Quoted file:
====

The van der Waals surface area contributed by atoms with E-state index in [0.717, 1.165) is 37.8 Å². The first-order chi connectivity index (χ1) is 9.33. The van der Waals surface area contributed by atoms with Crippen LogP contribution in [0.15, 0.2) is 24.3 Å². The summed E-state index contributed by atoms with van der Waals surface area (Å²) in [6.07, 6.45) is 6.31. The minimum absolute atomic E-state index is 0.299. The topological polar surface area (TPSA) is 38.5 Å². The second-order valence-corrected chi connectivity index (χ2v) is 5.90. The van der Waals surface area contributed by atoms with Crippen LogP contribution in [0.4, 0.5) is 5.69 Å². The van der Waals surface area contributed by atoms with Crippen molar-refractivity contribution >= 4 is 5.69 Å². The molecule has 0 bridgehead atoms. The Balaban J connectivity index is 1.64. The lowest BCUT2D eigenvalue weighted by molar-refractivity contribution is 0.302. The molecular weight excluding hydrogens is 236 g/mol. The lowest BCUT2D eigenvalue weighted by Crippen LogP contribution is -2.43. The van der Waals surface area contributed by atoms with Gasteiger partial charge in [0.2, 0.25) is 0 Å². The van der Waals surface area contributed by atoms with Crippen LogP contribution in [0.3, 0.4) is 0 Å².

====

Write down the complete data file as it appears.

The van der Waals surface area contributed by atoms with E-state index in [0.717, 1.165) is 37.8 Å². The first-order chi connectivity index (χ1) is 9.33. The van der Waals surface area contributed by atoms with Crippen LogP contribution in [0.15, 0.2) is 24.3 Å². The summed E-state index contributed by atoms with van der Waals surface area (Å²) in [6.07, 6.45) is 6.31. The minimum absolute atomic E-state index is 0.299. The topological polar surface area (TPSA) is 38.5 Å². The second-order valence-corrected chi connectivity index (χ2v) is 5.90. The van der Waals surface area contributed by atoms with Crippen LogP contribution in [0.4, 0.5) is 5.69 Å². The van der Waals surface area contributed by atoms with Crippen molar-refractivity contribution >= 4 is 5.69 Å². The molecule has 0 bridgehead atoms. The Balaban J connectivity index is 1.64. The lowest BCUT2D eigenvalue weighted by molar-refractivity contribution is 0.302. The molecular weight excluding hydrogens is 236 g/mol. The lowest BCUT2D eigenvalue weighted by Crippen LogP contribution is -2.43. The van der Waals surface area contributed by atoms with Gasteiger partial charge in [0.2, 0.25) is 0 Å². The van der Waals surface area contributed by atoms with Crippen LogP contribution in [0.3, 0.4) is 0 Å².